- I need to change my cheat day. My cheat day has been Saturday for years, but I finally got it through my thick skull after this race that that might need to change. I may or may not have had a donut AND a slice of banana cream pie for dessert the night before the race. I also ate some cheese. Dairy is a cheat food, I just don’t digest it well at all and it causes a lot of inflammation in my body. I’m never going to eliminate cheat days altogether, life is too fucking short for that shit. Still, as marathon training approaches (3 weeks to go!) I think I need to rethink my strategy. My long runs will remain on Sunday and I need to be able to wake up and feel bouncy and energetic. I love cheese and sugar but I might as well be running through quicksand after I eat them; they make for a serious trudge. I’m thinking Sundays might be the best alternative for my day to indulge; not only will I get to reward myself a bit after my long run, but the next day being Monday puts me right back on track and eliminates the temptation to extend my food shenanigans.
- I want to drop a few pounds. It’s pretty cool to be able to write/say this out loud. When you have a long history with eating disorders, there is a lot of language you tend to stay away from and patterns you work really hard to break. It feels great to be able to say I’m gonna work to drop a few lbs. and not be afraid I’m gonna starve myself to do it. I haven’t owned a scale in 9 years and I doubt I will ever buy one. I’m only aware of how much I weigh when I go to the doctor every year. I weigh by feel, and I know right now after pretty much 3 weeks of travel/holiday, I’m carrying a little more jiggle than I care to. At this moment, it’s less about how I look and very much more about performance; I feel heavy when I run and when I am trying to do push-ups and pull-ups at the gym in the morning. I’m getting back into my normal clean eating and the sugar beast that I’ve grown inside me is roaring like a mother–it wants to be fed! I’ve had headaches the past couple days but I have a feeling the worst is over–by Friday I should be back to craving greens in the morning instead of croissant. Struggling in that race was so helpful because it woke me up; I know I am not going to be able to eat perfectly during training but I know things have to be tighter. A donut is fine once a week. A donut AND banana cream pie. NO.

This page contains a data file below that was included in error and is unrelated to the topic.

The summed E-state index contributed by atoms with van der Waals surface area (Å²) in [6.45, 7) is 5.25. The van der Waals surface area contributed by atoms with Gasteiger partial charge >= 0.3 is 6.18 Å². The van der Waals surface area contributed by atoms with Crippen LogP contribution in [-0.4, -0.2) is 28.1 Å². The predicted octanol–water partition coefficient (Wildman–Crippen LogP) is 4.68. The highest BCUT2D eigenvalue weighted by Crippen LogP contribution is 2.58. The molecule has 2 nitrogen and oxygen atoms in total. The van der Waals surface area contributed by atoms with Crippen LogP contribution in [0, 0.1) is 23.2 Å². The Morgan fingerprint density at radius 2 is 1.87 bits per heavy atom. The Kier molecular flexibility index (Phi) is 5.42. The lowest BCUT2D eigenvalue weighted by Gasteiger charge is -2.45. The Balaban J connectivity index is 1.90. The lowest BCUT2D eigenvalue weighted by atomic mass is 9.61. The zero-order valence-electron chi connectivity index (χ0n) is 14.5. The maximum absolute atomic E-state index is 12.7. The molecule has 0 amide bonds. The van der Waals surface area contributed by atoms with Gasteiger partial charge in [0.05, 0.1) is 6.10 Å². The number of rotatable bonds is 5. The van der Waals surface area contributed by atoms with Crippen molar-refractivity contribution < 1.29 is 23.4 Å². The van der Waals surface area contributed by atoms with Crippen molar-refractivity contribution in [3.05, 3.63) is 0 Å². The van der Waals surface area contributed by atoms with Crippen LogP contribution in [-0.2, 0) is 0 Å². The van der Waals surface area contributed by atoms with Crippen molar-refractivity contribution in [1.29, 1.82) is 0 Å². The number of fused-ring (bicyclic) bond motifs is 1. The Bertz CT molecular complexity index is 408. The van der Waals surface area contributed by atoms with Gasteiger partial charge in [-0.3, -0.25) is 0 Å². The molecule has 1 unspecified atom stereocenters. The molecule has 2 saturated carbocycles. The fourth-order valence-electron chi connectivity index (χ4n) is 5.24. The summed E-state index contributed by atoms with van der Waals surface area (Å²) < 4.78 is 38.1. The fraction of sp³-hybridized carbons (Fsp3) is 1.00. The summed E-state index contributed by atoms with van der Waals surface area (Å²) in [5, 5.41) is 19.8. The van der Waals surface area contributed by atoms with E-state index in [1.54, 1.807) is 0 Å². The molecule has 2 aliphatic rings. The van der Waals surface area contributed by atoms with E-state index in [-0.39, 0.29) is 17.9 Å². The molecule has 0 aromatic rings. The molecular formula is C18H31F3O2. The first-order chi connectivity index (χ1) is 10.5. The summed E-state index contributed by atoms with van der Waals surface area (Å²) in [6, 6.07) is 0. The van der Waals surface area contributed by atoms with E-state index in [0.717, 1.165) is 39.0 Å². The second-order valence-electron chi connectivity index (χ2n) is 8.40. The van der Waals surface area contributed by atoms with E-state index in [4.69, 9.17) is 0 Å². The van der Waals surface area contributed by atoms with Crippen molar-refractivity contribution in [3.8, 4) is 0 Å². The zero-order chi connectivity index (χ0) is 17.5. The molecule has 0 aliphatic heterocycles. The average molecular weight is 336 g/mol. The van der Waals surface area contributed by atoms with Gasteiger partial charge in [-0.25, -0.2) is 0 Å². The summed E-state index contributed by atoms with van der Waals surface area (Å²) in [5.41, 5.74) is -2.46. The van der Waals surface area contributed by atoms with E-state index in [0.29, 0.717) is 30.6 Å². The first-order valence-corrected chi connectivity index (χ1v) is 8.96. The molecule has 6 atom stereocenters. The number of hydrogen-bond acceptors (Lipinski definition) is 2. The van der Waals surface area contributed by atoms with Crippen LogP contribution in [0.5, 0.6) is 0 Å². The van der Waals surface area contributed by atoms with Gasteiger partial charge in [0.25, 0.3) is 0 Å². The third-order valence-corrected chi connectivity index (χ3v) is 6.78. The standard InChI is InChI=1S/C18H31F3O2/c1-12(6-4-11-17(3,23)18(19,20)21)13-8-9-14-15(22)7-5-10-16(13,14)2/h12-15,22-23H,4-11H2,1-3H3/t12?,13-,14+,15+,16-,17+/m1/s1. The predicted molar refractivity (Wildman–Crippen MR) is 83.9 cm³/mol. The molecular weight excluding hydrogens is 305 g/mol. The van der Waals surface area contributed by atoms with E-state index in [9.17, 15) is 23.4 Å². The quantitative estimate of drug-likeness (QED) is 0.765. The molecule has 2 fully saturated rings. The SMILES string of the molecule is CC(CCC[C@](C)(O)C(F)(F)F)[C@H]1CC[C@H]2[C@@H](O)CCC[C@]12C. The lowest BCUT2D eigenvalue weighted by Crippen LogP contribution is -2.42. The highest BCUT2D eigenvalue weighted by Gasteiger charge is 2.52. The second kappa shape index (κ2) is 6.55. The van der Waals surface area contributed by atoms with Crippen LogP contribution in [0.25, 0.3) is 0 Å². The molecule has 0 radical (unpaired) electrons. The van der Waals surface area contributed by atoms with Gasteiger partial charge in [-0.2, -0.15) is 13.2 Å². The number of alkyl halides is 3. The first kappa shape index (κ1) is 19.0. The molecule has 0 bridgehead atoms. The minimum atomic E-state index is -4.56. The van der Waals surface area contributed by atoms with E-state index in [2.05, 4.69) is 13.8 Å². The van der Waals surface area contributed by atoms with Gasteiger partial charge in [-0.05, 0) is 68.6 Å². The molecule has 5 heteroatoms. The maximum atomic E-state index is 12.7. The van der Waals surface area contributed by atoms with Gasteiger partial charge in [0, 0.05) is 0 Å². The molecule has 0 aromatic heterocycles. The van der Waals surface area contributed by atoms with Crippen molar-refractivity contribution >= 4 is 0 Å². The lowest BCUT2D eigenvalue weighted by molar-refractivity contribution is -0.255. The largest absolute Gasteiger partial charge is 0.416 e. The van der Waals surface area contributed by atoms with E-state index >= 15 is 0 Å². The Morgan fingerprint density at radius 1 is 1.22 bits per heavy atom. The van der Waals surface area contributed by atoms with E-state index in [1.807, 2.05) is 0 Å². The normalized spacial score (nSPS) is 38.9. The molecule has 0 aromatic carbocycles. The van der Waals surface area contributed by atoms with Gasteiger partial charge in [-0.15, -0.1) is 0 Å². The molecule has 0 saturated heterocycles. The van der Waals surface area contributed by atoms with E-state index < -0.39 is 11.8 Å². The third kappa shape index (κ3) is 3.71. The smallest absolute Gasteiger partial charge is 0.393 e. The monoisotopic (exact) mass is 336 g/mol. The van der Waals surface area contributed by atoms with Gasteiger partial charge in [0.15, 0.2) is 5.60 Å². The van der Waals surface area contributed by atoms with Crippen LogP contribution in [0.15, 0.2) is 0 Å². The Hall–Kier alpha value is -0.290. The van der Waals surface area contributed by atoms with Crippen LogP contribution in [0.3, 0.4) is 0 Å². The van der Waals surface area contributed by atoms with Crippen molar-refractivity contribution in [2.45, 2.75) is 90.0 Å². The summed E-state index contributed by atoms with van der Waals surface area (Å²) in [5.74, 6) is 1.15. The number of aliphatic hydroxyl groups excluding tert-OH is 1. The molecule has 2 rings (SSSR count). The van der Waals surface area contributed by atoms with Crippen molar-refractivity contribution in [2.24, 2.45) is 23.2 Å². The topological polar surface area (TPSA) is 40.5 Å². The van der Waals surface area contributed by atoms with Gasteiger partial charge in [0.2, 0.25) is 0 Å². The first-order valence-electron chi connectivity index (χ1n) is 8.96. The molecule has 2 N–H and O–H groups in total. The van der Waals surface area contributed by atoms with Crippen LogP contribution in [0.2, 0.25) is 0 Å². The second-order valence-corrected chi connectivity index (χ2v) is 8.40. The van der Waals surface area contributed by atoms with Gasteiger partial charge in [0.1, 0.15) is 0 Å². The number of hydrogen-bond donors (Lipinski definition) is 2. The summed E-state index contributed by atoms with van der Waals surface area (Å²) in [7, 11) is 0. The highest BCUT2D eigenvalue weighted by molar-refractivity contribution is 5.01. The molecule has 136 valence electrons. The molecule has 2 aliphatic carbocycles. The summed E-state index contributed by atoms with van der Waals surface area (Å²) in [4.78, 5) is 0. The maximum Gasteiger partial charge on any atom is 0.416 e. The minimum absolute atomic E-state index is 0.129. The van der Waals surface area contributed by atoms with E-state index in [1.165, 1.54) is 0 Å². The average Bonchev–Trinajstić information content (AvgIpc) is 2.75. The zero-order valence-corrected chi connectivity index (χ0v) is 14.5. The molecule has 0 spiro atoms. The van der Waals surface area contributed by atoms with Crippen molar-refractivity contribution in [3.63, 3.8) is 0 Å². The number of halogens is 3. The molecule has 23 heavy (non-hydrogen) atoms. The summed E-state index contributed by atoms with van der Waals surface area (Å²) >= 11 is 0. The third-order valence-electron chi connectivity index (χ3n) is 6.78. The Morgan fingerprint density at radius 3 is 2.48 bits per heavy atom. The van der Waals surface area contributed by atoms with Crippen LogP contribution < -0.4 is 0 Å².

- Inspiration will come from everywhere, and it’s already started. As we were lining up to start the race, a dad who was there with his two girls started chatting me up; he recognized my tank top, it was from another race he had run as well. After exchanging a few more bits about each other I learned that he had run the NYC marathon in 2014. I told him that I was running this year– he looked at me, smiled, and said, “Journal or document the process, you’ll never want to forget any bit of it–it’s going to change you like nothing you can imagine, just wait.” All I could manage was “I will, I have heard that,” before our race captain had us on our marks. My chat with this guy was so brief, but it stuck with me; I laughed at the idea that the morning could have been a throwaway. He gave me so much hope. He, and all of you out there blogging about running, have filled me with so much excitement about the journey I am about to embark upon. I know it won’t be easy; I’m not sure anything really worth doing ever is. I was going to end by saying “I can’t wait.” But the truth is, I can. I have 3 more weeks till training starts, and 4 more weeks till I have to go back to work. I have a lot I want to experience, accomplish, and enjoy in this time and there’s no way I am looking ahead and rushing through it. #onedayatatime